by Lorna Balian
Humbug Witch is the story of a witch and her cat Fred. She looks like a witch should, and acts like a witch should, but her spells and potions just won't work! Can you guess why? Read the story to discover the reason she struggles with her witching duties.
Sometimes things aren't what always what they seem, and many things at Halloween that may initially seems scary are just make-believe and all in fun. Lorna Balian's expressive use of text and illustrations add to the mystery and delight of this not-so-scary and oh-so-enjoyable Halloween book. This story will tickle the funny bones of trick or treaters of all ages!
In this Issue
As young readers discover as they finish Humbug Witch, the little girl is no witch at all; it is simply a fun Halloween costume. Invite young readers to see themselves transformed with a magical costume of their own design but using scraps of this and that to create a fun costume collage.
Does your young reader have trouble deciding on only one Halloween costume? This is the perfect activity to let young imaginations run wild with possibilities, and actually see their ideas come to life. Just like you believe the little girl is a real witch, young readers will actually see themselves transformed into what they have only imagined.
While this is a perfect activity for October, young readers can use their imaginations to transform themselves any time of year.
- Full body image of your young reader printed on card stock
- Catalogus or magazines
- Glue stick
- Construction paper
- Take a picture of your young reader if necessary and print out on an 8.5 by 11 inch sheet of cardstock, so the image is large enough for your young reader to add costume details.
- What costume will your young reader create? Invite your young reader to go through catalogs and magazines, cutting out images of clothing or textures to create the costume. You can also use construction paper to create the whole costume or certain elements.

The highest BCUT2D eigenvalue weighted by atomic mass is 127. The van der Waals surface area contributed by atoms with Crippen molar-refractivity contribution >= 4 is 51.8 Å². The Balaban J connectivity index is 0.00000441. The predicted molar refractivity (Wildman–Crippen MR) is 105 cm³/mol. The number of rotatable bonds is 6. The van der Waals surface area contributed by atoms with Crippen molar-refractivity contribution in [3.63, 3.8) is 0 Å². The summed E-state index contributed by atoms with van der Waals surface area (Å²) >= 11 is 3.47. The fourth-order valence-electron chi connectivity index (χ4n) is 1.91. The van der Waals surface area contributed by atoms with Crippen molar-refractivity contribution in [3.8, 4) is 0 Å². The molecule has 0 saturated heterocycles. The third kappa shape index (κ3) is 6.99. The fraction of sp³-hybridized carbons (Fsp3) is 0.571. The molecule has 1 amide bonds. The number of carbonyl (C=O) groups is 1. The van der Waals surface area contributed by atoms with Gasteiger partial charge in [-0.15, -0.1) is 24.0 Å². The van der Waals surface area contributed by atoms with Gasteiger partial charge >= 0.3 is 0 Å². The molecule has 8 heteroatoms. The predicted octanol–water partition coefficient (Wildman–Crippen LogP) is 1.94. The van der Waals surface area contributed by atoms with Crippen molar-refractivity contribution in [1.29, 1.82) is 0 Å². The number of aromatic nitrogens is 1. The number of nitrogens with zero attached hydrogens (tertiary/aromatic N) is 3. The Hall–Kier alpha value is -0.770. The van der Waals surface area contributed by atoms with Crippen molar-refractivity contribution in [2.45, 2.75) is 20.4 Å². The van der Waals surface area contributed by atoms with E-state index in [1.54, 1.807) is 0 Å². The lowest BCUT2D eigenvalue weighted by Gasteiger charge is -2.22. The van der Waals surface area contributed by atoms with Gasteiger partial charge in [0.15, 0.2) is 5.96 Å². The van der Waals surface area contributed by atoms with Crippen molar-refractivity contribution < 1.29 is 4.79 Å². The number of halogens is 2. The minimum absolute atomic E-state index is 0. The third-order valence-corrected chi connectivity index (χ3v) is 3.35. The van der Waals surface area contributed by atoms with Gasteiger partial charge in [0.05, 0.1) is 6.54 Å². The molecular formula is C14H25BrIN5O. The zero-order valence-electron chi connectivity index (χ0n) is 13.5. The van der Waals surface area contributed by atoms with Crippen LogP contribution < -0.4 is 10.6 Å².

- Glue the pieces to the photo to construct the costume. Add stickers and other Halloween elements with markers.
We love this short Disney cartoon featuring Witch Hazel, Huey, Dewey, and Louie, and Donald Duck. Trick or treat!
Just like the little witch's magic potion, you can dump "all the very best things" in your "very best kettle" and make a batch of Magic Potion Stew.
Magic Potion Stew
Adapted from Black Bean 'n' Pumpkin Chili
- 2 tablespoons olive oil
- 1 cup witches teeth (about 1 onion, chopped)
- 1 cup dragon scales (about 1 red or green bell pepper, chopped)
- 1 14.5 ounce can swamp sludge (diced tomatoes in tomato juice)
- 1 15 ounce can jack-o'-lantern stew starter (pumpkin)
- 2 cups spider eggs (beans, white, black, or garbanzo)
- 3 cups dried bats (bow tie pasta)
- 4 cup swamp water (tomato juice)
- Magic spices
2 teaspoons chili powder
1 1/2 teaspoon cumin
1 1/2 teaspoons oregano
- 1/2 teaspoon salt
- Spiderwebs for topping (shredded mozzarella cheese)
- In your "very best kettle," heat the olive oil over medium-high heat. Add the onion and bell pepper and cook until softened, about 5 minutes. Add the chili powder and cumin and stir for 30 seconds.
- Add the remaining ingredients (except the mozzarella) and bring to a boil. Reduce heat and cook until the pasta is tender, about 12 to 15 minutes. Towards the end, the stew will bubble and splatter, so be careful!
- Serve topped with spiderwebs!
Explore our Not-so-Scary Halloween Pinterest Board for more festive ideas!
More from Off the Shelf
One Year Ago: Rattlebone Rock
Two Years Ago: Wobble the Witch Cat
Three Years Ago: Moonlight: The Halloween Cat
Four Years Ago: Big Pumpkin
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